Communication is an essential part of our daily lives. Communicating with each other and our surroundings can help us to learn more about the world, express ourselves, and build genuine relationships. However, it’s important to note that every individual communicates in a different way- we can communicate verbally, non-verbally, through writing, or visually, based on our environment, context, or personal ability. As a future Speech-Language Pathologist for children with developmental disabilities, I believe that my role is to help children work through their speech, language, or communication difficulties, while also educating typically developing children on how to properly interact with their peers who may communicate in a non-typical way.
One of the main symptoms of autism spectrum disorder (ASD) is social communication challenges, such as difficulties with spoken language, gestures, eye contact, facial expressions, and tone of voice. Some children with ASD may have limited speaking skills, or talk about certain topics with significant detail and specificity. Some children may have an augmentative and alternative communication (AAC) device. In fact, about one third of individuals with ASD are nonverbal, evidently causing a communication barrier with other children their age (“Autism Facts and Figures,” n.d.).
However, I think it is important that we teach our children (from a young age) how to effectively communicate with those who may express themselves differently, in order to promote respect and inclusion for people of all abilities. Rather than labeling kids with disabilities as “weird,” “different,” or “special,” we should be teaching our kids how to avoid ableism, or the discrimination against people with disabilities.
By having an open dialogue, parents can educate their children on disability, and avoid discrimination against those who may communicate differently. With the rise of inclusion-based programs in the school systems, it is inevitable that children will be learning with other children who have developmental disabilities, such as ASD. As children grow up, they may start to ask questions about other children in their classroom who may have different ways of communicating. Here are some tips to teach your children the beauty of INCLUSION and promoting friendship among all children.
Explain to your child that ‘communication’ does not just refer to verbally speaking. Communication comes in many different forms, such as pointing to pictures, using a talker device, etc.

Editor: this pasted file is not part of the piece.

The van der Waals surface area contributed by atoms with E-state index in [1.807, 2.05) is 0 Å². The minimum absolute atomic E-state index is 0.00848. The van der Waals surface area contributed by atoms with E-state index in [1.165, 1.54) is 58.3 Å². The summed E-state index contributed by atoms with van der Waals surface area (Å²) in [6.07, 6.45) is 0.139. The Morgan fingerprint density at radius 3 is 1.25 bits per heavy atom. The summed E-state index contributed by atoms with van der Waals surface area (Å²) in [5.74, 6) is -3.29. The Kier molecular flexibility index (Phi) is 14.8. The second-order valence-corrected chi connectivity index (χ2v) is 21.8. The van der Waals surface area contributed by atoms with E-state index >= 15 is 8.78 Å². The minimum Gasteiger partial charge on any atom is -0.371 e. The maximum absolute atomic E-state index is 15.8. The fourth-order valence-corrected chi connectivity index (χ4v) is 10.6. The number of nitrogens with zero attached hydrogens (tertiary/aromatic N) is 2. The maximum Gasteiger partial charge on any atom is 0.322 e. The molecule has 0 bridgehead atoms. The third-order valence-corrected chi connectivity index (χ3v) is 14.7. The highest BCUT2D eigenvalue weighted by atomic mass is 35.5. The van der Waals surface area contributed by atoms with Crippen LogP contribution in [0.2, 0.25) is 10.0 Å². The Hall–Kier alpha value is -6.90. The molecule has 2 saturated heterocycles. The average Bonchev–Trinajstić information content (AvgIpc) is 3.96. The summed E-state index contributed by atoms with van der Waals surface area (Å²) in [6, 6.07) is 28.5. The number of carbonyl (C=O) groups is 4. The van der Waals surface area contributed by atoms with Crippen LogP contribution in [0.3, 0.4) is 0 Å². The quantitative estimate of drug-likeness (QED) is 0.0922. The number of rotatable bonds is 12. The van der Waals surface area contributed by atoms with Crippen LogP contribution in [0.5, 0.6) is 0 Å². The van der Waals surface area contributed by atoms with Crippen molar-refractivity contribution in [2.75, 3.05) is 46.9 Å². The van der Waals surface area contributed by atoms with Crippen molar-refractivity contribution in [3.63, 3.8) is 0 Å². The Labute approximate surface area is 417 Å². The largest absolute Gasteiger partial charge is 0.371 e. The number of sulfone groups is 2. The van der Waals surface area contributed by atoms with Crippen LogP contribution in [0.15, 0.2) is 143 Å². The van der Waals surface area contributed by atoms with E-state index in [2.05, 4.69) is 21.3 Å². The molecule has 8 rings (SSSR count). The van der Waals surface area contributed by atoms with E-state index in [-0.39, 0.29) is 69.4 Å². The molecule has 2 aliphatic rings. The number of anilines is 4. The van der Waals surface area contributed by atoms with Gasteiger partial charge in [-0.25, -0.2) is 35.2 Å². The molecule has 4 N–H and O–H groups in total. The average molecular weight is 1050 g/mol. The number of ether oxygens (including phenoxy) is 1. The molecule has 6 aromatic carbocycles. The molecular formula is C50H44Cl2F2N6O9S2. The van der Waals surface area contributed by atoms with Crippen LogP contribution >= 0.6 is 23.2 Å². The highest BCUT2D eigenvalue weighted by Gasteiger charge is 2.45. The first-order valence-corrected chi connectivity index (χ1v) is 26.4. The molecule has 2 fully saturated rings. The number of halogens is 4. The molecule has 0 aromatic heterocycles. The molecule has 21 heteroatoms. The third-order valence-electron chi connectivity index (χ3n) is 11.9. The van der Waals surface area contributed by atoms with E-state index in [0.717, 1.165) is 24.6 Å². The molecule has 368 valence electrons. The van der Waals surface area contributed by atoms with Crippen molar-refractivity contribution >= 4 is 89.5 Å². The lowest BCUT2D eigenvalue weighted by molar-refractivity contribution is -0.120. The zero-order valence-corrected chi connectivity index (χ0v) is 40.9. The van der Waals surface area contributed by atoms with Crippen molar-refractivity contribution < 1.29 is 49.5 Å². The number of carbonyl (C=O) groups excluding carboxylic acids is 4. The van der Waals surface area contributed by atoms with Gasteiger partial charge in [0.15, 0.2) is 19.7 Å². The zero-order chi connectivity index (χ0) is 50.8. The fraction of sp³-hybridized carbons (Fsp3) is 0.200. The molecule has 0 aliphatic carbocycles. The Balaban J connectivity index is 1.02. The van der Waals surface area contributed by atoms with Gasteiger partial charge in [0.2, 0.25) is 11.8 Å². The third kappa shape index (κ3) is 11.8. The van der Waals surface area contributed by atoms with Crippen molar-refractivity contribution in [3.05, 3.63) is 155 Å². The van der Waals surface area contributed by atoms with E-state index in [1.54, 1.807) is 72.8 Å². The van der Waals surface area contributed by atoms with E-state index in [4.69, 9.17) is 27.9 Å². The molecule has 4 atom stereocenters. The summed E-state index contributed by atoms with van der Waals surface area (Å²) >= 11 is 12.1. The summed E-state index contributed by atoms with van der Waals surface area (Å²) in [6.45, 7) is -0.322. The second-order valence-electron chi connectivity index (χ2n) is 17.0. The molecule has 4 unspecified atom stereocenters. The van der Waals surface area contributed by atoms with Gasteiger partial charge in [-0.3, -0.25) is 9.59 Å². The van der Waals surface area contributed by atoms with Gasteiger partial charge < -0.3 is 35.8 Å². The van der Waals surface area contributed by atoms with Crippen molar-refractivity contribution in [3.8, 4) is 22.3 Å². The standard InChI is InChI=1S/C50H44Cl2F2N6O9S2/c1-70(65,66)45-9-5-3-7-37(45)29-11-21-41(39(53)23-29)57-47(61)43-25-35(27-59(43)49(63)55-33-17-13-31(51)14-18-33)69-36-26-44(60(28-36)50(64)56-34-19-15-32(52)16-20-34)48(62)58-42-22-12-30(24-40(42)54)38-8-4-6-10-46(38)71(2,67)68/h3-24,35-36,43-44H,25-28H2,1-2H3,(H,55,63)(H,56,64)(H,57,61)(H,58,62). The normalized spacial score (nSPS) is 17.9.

Everyone has different likes and dislikes (food, hobbies, etc.), but many times we can have things in common, as well. Encourage your kids to look for those commonalities among classmates!
Be empathetic – everyone processes their sensory input differently.
Respect their personal ‘bubble’ - Not everyone likes to be touched, so give them the space they need to feel comfortable.
Be patient - When communicating, give them extra time to think about their response, rather than giving them more verbal input than necessary.
Consider teaching your children the basics of sign language, as this could be helpful in various points throughout their lives.
When communicating, use eye contact, simple phrases, and a loud, direct voice.
Here is a great video from the TODAY show featuring some of the cast members of Sesame Street, including Elmo and his friend Julia (who has autism). This is a great video to watch in order to help teach your kids how to be a good friend to someone who has autism.
Autism Facts and Figures. (n.d.). Retrieved September 19, 2019, from Autism Speaks website: https://www.autismspeaks.org/autism-facts-and-figures
Social communication in autism, explained. (2018, April 19). Retrieved September 20, 2019, from Spectrum | Autism Research News website: https://www.spectrumnews.org/news/social-communication-autism-explained/
What To Know About Being A Good Friend To Someone With Autism, According To Sesame Street | TODAY - YouTube. (n.d.). Retrieved September 20, 2019, from https://www.youtube.com/watch?v=sNms-nmhCEI